Koprowski, M. (Tree-Ring Society, 2013-07)
    Silver fir trees grown outside their natural distributional range were intensively studied in terms of their adaptability to increased late winter temperature and extreme weather events. The main questions of the study are: what is the influence of March temperature increase on tree rings and is the further introduction of silver fir outside its natural range economically justified? A total of 268 cores of silver fir were obtained from 12 sites throughout north Poland, which were located outside its natural range. Next, standard dendrochronological and dendroclimatological methods were applied. The March temperature increase was investigated using the bootstrap running correlation option with a 25-year moving window. Response function analysis revealed that the studied trees were more sensitive to winter temperature than to precipitation. Hierarchical cluster analysis identified two distinct geographical regions of fir growth. The positive effect of high March temperature is observed in both regions. Trees from the northwestern Poland region recovered from an extreme cold period in the following year, whereas trees from northeastern Poland were more sensitive, and needed an additional year for recovery. The reason for the relatively fast growth recovery in northwestern Poland is the influence of the mild Atlantic and Baltic climates.
  • Growth-climate relationships of Pinus strobusin the floodway versus terrace forest along the banks of the Red Cedar River, Michigan

    Chhin, S.; Chumack, K.; Dahl, T.A.; David, E.T.; Kurzeja, P.; Magruder, M.; Telewski, F.W. (Tree-Ring Society, 2013-07)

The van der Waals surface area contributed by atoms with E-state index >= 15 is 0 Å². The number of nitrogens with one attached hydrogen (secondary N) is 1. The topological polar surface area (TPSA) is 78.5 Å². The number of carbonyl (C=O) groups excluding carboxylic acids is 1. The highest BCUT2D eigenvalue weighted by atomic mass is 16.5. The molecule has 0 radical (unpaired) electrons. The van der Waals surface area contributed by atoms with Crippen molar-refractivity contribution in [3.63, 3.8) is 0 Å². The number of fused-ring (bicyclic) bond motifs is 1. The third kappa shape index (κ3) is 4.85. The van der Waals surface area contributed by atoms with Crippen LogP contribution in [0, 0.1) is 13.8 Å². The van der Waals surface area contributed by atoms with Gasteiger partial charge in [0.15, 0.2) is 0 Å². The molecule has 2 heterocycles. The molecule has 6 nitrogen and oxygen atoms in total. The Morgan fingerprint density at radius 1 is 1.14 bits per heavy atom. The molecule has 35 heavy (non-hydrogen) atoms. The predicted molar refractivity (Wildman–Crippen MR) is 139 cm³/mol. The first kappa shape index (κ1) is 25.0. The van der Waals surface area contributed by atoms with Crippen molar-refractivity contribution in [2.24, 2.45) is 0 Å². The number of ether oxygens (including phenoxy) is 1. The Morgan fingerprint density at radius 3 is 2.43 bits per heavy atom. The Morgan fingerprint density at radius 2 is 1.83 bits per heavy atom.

We examined the effects of climate (i.e. temperature, precipitation, moisture index, river discharge) on the radial growth of eastern white pine (Pinus strobus) in two contrasting microhabitats (floodway versus terrace) in relation to an elevational and moisture gradient along the banks of the Red Cedar River, Michigan. We hypothesized that trees growing on the terrace sites would have a greater sensitivity to climatic factors than trees growing in the floodway. Increment cores were sampled and crossdated from dominant and co-dominant trees in the floodway and terrace sites and standardized growth chronologies were developed. Mean sensitivity, standard deviation, percentage of absent rings, and intertree correlation were generally greater for eastern white pine on the terrace compared to the floodway forests. Dendroclimatic relationships were examined with bootstrapped correlation analysis, which indicated that radial growth of eastern white pine in both floodway and terrace sites was negatively associated with summer temperature (i.e. June and July) of the current growing season. Radial growth in both floodway and terrace sites were positively related to current May precipitation, moisture index, and river discharge. Dendroclimatic response of eastern white pine in floodway and terrace sites differed in that the effect of summer moisture stress was more persistent in the terrace sites into later summer (i.e. current July ) whereas floodway sites showed a negative response to prior-year May precipitation and moisture index. Although precipitation and hydrological conditions of the river were generally favorable during the summer months, which appeared to have promoted soil moisture recharge, flooding in early winter (i.e. prior November) had a negative impact on growth in both microhabitats. The effect of winter river discharge was significantly negative in January (t) in the floodway sites compared to the terrace sites.